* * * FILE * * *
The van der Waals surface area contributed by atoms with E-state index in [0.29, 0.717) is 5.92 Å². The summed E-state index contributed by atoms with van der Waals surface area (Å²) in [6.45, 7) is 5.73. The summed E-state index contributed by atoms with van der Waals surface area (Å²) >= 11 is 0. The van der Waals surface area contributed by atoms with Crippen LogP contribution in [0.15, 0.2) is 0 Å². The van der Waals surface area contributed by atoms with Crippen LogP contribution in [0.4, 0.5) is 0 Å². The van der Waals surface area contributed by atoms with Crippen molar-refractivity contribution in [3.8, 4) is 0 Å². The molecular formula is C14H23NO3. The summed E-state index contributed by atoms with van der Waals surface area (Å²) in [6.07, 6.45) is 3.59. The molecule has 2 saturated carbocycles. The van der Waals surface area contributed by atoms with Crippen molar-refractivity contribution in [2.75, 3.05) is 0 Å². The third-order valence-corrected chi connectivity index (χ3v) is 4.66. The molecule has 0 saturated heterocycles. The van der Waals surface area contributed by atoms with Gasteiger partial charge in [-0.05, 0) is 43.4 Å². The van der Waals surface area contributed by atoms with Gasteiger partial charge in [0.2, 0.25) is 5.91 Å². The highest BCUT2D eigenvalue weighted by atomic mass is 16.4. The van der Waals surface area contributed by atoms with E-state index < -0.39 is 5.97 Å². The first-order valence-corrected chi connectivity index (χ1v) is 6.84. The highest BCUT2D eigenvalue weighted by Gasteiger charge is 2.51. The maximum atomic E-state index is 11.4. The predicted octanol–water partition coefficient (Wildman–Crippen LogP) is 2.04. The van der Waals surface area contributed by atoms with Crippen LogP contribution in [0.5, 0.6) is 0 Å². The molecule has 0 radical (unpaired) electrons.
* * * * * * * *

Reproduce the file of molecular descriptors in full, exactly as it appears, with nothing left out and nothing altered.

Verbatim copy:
The van der Waals surface area contributed by atoms with E-state index in [0.29, 0.717) is 5.92 Å². The summed E-state index contributed by atoms with van der Waals surface area (Å²) in [6.45, 7) is 5.73. The summed E-state index contributed by atoms with van der Waals surface area (Å²) >= 11 is 0. The van der Waals surface area contributed by atoms with Crippen LogP contribution in [0.15, 0.2) is 0 Å². The van der Waals surface area contributed by atoms with Crippen LogP contribution in [0.4, 0.5) is 0 Å². The van der Waals surface area contributed by atoms with Crippen molar-refractivity contribution in [3.8, 4) is 0 Å². The molecular formula is C14H23NO3. The summed E-state index contributed by atoms with van der Waals surface area (Å²) in [6.07, 6.45) is 3.59. The molecule has 2 saturated carbocycles. The van der Waals surface area contributed by atoms with Crippen molar-refractivity contribution in [2.75, 3.05) is 0 Å². The third-order valence-corrected chi connectivity index (χ3v) is 4.66. The molecule has 0 saturated heterocycles. The van der Waals surface area contributed by atoms with Gasteiger partial charge in [-0.05, 0) is 43.4 Å². The van der Waals surface area contributed by atoms with Gasteiger partial charge in [0.2, 0.25) is 5.91 Å². The highest BCUT2D eigenvalue weighted by atomic mass is 16.4. The van der Waals surface area contributed by atoms with E-state index < -0.39 is 5.97 Å². The first-order valence-corrected chi connectivity index (χ1v) is 6.84. The highest BCUT2D eigenvalue weighted by Gasteiger charge is 2.51. The maximum atomic E-state index is 11.4. The predicted octanol–water partition coefficient (Wildman–Crippen LogP) is 2.04. The van der Waals surface area contributed by atoms with Crippen LogP contribution in [0.5, 0.6) is 0 Å². The molecule has 0 radical (unpaired) electrons.